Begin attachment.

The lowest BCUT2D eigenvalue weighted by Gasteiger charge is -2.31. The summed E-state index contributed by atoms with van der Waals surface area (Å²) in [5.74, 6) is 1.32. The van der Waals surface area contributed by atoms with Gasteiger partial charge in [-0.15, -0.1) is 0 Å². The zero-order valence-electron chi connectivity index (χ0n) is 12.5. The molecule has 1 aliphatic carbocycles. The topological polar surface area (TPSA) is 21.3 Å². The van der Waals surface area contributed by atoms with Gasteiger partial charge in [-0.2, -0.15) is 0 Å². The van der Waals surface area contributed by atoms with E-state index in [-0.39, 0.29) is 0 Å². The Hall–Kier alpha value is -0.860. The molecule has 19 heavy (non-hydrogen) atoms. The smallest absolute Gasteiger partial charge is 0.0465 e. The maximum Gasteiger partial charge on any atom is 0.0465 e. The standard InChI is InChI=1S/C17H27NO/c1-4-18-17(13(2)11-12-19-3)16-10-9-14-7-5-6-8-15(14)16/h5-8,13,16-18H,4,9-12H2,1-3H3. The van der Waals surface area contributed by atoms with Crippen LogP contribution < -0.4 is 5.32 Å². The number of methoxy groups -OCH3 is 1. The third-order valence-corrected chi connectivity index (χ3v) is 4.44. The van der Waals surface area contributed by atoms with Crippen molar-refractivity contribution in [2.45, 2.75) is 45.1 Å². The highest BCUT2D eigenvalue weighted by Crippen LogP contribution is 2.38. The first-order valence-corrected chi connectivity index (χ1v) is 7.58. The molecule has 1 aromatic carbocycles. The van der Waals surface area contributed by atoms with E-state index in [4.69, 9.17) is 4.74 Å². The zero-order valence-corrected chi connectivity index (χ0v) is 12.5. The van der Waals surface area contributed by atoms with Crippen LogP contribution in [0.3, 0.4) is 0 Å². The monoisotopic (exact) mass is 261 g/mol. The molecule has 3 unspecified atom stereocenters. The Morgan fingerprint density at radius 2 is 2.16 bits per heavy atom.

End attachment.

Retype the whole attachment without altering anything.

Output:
The lowest BCUT2D eigenvalue weighted by Gasteiger charge is -2.31. The summed E-state index contributed by atoms with van der Waals surface area (Å²) in [5.74, 6) is 1.32. The van der Waals surface area contributed by atoms with Gasteiger partial charge in [-0.15, -0.1) is 0 Å². The zero-order valence-electron chi connectivity index (χ0n) is 12.5. The molecule has 1 aliphatic carbocycles. The topological polar surface area (TPSA) is 21.3 Å². The van der Waals surface area contributed by atoms with Gasteiger partial charge in [-0.2, -0.15) is 0 Å². The van der Waals surface area contributed by atoms with E-state index in [-0.39, 0.29) is 0 Å². The Hall–Kier alpha value is -0.860. The molecule has 19 heavy (non-hydrogen) atoms. The smallest absolute Gasteiger partial charge is 0.0465 e. The maximum Gasteiger partial charge on any atom is 0.0465 e. The standard InChI is InChI=1S/C17H27NO/c1-4-18-17(13(2)11-12-19-3)16-10-9-14-7-5-6-8-15(14)16/h5-8,13,16-18H,4,9-12H2,1-3H3. The van der Waals surface area contributed by atoms with Crippen LogP contribution < -0.4 is 5.32 Å². The number of methoxy groups -OCH3 is 1. The third-order valence-corrected chi connectivity index (χ3v) is 4.44. The van der Waals surface area contributed by atoms with Crippen molar-refractivity contribution in [2.45, 2.75) is 45.1 Å². The highest BCUT2D eigenvalue weighted by Crippen LogP contribution is 2.38. The first-order valence-corrected chi connectivity index (χ1v) is 7.58. The molecule has 1 aromatic carbocycles. The van der Waals surface area contributed by atoms with E-state index in [4.69, 9.17) is 4.74 Å². The zero-order valence-corrected chi connectivity index (χ0v) is 12.5. The van der Waals surface area contributed by atoms with Crippen LogP contribution in [0.3, 0.4) is 0 Å². The monoisotopic (exact) mass is 261 g/mol. The molecule has 3 unspecified atom stereocenters. The Morgan fingerprint density at radius 2 is 2.16 bits per heavy atom.